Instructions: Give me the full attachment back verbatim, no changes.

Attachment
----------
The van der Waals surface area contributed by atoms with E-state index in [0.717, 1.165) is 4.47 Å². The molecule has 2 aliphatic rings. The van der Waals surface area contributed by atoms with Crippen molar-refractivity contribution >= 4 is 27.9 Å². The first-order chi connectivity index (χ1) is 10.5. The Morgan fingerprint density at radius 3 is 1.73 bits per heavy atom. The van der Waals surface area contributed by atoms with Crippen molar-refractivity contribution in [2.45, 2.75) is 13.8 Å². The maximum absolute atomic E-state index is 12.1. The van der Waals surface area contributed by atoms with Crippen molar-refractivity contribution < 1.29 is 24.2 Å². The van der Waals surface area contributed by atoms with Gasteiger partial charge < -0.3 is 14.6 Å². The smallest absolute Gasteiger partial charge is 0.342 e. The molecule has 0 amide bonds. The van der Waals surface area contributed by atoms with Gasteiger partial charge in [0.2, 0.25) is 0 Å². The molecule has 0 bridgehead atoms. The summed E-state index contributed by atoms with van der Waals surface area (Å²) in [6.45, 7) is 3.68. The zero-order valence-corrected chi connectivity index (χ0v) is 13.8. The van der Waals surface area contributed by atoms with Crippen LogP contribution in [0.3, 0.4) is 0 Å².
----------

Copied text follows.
The van der Waals surface area contributed by atoms with E-state index in [0.717, 1.165) is 4.47 Å². The molecule has 2 aliphatic rings. The van der Waals surface area contributed by atoms with Crippen molar-refractivity contribution >= 4 is 27.9 Å². The first-order chi connectivity index (χ1) is 10.5. The Morgan fingerprint density at radius 3 is 1.73 bits per heavy atom. The van der Waals surface area contributed by atoms with Crippen molar-refractivity contribution in [2.45, 2.75) is 13.8 Å². The maximum absolute atomic E-state index is 12.1. The van der Waals surface area contributed by atoms with Crippen molar-refractivity contribution < 1.29 is 24.2 Å². The van der Waals surface area contributed by atoms with Gasteiger partial charge < -0.3 is 14.6 Å². The smallest absolute Gasteiger partial charge is 0.342 e. The molecule has 0 amide bonds. The van der Waals surface area contributed by atoms with Gasteiger partial charge in [0.2, 0.25) is 0 Å². The molecule has 0 bridgehead atoms. The summed E-state index contributed by atoms with van der Waals surface area (Å²) in [6.45, 7) is 3.68. The zero-order valence-corrected chi connectivity index (χ0v) is 13.8. The van der Waals surface area contributed by atoms with Crippen LogP contribution in [0.3, 0.4) is 0 Å².